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Force Majeure -An analysis of what Force Majeure is
07 April 2020 00:00 by Lydia le Roux
Force majeure – an analysis of what force majeure is, mitigating its risks, remedies available to parties in the event of a force majeure, and whether COVID-19 is an event of force majeure.
Written by Lydia le Roux, Legal Advisor, for LexisNexis South Africa.
[Durban, 07 April 2020]
What does force majeure mean?
Force majeure is a common clause in contracts that essentially frees both parties from liability or obligation when an extraordinary event or circumstance beyond the control of the parties, such as a war, strike, riot, crime, plague, or an event described by the legal term act of God (hurricane, flood, earthquake, volcanic eruption, etc.), prevents one or both parties from fulfilling their obligations under the contract. In practice, most force majeure clauses do not excuse a party's non-performance entirely, but only suspend it for the duration of the force majeure1.
Where a contract is silent on force majeure or no written contract is in place, we need to follow the principles of the common law. South African law is, however, quite strict in the sense that it does not excuse the performance of a contract in all cases of force majeure. There are certain conditions that must be fulfilled in order for a force majeure to trigger impossibility to perform. These are:
- the impossibility must be objectively impossible;
- it must be absolute as opposed to probable;
- it must be absolute as opposed to relative, in other words if it relates to something that can in general be done, but the one party seeking to escape liability cannot personally perform, such party remains liable in contract;
- the impossibility must be unavoidable by a reasonable person;
- it must not be the fault of either party; and
- the mere fact that a disaster or event was foreseeable, does not necessarily mean that it ought to have been foreseeable or that it is avoidable by a reasonable person2.
You may wonder whether you are protected during this period by appropriate contractual rights, particularly in relation to force majeure, as businesses will start to receive notices in terms of force majeure and might also require such notices to be sent out.
A company must prove that the force majeure event was not within its reasonable control. There must usually be a link between the force majeure event and the failure to perform. The important question remains: is it actually impossible for a party to fulfil its obligations under the contract?
While a party may be excused from its obligations under the contract while the force majeure continues, there is usually an obligation to use all commercially reasonable efforts to alleviate and mitigate the cause and effect of the force majeure event and resume performance of its obligations once it is able to do so.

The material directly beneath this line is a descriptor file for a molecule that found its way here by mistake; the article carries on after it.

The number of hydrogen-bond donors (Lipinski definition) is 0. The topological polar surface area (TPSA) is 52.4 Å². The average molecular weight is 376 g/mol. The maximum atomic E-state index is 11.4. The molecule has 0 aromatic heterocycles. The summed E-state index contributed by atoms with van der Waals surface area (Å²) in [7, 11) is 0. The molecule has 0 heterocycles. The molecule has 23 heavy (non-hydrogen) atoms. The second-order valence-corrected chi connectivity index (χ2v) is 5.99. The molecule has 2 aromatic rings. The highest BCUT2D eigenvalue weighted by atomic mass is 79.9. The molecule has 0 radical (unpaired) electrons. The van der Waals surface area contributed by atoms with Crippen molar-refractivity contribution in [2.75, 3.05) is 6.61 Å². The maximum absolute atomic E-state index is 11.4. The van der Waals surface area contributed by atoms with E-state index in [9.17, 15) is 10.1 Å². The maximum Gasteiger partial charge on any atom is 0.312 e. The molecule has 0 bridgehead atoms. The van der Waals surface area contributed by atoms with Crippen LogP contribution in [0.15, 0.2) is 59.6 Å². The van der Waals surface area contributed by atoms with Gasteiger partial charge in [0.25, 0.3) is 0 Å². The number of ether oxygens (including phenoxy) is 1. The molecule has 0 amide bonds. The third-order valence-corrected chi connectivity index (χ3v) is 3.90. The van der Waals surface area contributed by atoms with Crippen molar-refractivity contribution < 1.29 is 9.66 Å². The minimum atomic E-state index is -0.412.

Remedies available to parties in the event of a force majeure
The general effect of a force majeure is that parties are excused from their obligations. This means that a party who validly fails to perform as a result of a force majeure cannot be sued for any damages suffered by the other party as a result of the non-performance of the other.
Steps to take to mitigate risks
It is important for companies to take proactive steps to ensure that they can fulfil their contractual obligations and that the parties they are contracting with are doing the same in order to prevent the need for invoking a force majeure clause. It is also recommended that you review your insurance policies potentially covering an event such as COVID-19.
Is COVID-19 an event of force majeure?
In the event where a complete lock-down has been communicated and, as a result, contractual performance is rendered impossible, contracting parties would then be able to rely on a force majeure clause or rely on the principles of the common law.
As an introduction to and an aid to legal practitioners in understanding the legal nature, scope and implications of force majeure in practice, LexisNexis asked Advocate Chris Rodel of the KwaZulu-Natal Bar to compile a compilation of relevant citations and extracts from the Lexis Library using the Advanced Search and Legal Citator. Click here to download the document.
Parties to commercial agreements need to carefully consider what constitutes force majeure in order to determine if COVID-19 outbreak could be interpreted as force majeure.
Procedures which may be provided in commercial agreements in respect of the sending out of a force majeure notice to the other party would need to be adhered to fully. Companies should, further, take reasonable steps to mitigate force majeure events, where permissible. Failing which, companies may not be successful in relying on force majeure as a mechanism to be excused from its obligations3.
 Amazon.com: International Business Law and Its Environment, Eighth Edition (South-Western Legal Studies in Business Academic Series) (9780538473613): Richard Schaffer, Filiberto Agusti, Lucien J. Dhooge, Beverley Earle: Books. amazon.com.
 Glencore Grain Africa (Pty) Ltd v Du Plessis NO & others  JOL 21043 (O).
The convergence of COVID-19 and force majeure, Thato Mashishi https://www.lexisnexis.co.za/news-and-insights/covid-19-resource-centre/practice-areas/contract-law/the-convergence-of-covid-19-and-force-majeure
Lydia le Roux
Legal Practitioner – Legal Practice Council (non-practising attorney)
Affiliate Member of the Compliance Institute Southern Africa
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